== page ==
1.5. Inverse conjecture over finite fields 79

We may thus integrate φh and write φh = ∂hΦ, where Φ(x) := φx(0). Thus

∂hΦ is a polynomial of degree d − 1 for each h, thus Φ itself is a polynomial

of degree d. From (1.42) one has

Ex∈V e(∂h(ψ − Φ)) = 1 +

O(εc)

for all h ∈ V ; averaging in V we conclude that

|Ex∈V e(ψ −

Φ)|2

= 1 +

O(εc)

and thus

e(ψ) − e(Φ)

L1(V

)

=

O(εc)

and Proposition 1.5.1 follows.

One consequence of Proposition 1.5.1 is that the property of being a

classical polynomial of a fixed degree d is locally testable, which is a notion

of interest in theoretical computer science. More precisely, suppose one is

given a large finite vector space V and two functions φ1,φ2 : V → F. One

is told that one of the functions φ1,φ2 is a classical polynomial of degree at

most d, while the other is quite far from being such a classical polynomial,

in the sense that every polynomial of degree at most d will differ with that

polynomial on at least ε of the values in V . The task is then to decide with

a high degree of confidence which of the functions is a polynomial and which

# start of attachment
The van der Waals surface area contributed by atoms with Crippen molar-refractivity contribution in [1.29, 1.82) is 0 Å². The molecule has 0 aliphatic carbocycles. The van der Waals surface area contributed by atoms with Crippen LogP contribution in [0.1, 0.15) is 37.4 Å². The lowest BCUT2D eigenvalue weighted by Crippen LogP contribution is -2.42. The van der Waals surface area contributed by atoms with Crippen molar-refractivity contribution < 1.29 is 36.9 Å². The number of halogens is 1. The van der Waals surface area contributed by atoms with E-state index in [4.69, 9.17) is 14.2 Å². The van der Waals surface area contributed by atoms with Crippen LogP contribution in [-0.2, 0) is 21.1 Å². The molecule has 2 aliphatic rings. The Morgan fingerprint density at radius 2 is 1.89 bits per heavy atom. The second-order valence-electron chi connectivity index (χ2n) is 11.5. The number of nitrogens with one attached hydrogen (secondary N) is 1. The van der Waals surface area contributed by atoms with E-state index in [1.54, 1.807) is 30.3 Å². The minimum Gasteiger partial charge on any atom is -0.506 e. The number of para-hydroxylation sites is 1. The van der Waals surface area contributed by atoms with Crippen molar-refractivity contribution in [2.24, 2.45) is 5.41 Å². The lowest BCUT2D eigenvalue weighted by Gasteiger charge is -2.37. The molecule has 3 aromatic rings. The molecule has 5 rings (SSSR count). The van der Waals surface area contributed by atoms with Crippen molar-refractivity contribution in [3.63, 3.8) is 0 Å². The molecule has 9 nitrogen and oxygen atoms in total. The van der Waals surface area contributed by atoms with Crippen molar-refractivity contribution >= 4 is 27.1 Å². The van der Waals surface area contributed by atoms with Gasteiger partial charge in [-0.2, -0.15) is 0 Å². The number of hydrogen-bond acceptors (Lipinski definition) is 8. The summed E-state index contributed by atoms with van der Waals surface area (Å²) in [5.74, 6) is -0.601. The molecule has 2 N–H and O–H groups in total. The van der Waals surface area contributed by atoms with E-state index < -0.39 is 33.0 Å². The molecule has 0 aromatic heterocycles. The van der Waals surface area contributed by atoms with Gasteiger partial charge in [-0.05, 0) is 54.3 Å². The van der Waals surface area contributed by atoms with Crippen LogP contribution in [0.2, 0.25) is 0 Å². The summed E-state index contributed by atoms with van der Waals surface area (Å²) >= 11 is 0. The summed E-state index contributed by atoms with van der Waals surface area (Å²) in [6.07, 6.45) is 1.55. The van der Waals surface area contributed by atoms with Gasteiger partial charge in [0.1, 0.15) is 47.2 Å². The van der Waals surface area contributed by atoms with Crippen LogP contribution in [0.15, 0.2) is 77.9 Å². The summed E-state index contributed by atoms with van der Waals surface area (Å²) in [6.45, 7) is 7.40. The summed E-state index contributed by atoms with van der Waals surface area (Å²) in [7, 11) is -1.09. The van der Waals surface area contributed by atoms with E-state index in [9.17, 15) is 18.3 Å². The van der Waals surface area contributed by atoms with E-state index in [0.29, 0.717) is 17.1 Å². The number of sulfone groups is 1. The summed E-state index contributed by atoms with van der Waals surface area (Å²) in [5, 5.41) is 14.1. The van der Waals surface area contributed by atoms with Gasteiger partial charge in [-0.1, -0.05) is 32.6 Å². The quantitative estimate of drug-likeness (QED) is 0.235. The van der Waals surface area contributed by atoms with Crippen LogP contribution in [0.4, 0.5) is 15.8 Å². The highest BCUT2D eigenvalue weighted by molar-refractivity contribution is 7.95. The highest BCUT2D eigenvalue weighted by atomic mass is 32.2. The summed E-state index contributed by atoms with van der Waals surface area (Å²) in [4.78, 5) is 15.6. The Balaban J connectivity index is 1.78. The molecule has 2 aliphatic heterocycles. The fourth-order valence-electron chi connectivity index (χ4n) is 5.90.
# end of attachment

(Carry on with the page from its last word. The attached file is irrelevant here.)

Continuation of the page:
one is not, without inspecting too many of the values of φ1 or φ2.

This can be done as follows. Pick x, h1,...,hd+1 ∈ V at random, and

test whether the identities

∂h1 . . . ∂hd+1 φ1(x) = 0

and

∂h1 . . . ∂hd+1 φ2(x) = 0

hold; note that one only has to inspect φ1,φ2 at

2d+1

values in V for this.

If one of these identities fails, then that function must not be polynomial,

and so one has successfully decided which of the functions is polynomials.

We claim that the probability that the identity fails for the non-polynomial

function is at least δ for some δ

d,F

εOd,F(1), and so if one iterates this

test Oδ(1) times, one will be able to successfully solve the problem with

probability arbitrarily close to 1.

To verify the claim, suppose for contradiction that the identity only

failed at most δ of the time for the non-polynomial (say it is φ2); then

e(φ2)

Ud+1(V )

≥ 1 − O(δ), and thus by Proposition 1.5.1, φ2 is very close

in

L1

norm to a polynomial; rounding that polynomial to a root of unity we

thus see that φ2 agrees with high accuracy to a classical polynomial, which

leads to a contradiction if δ is chosen suitably.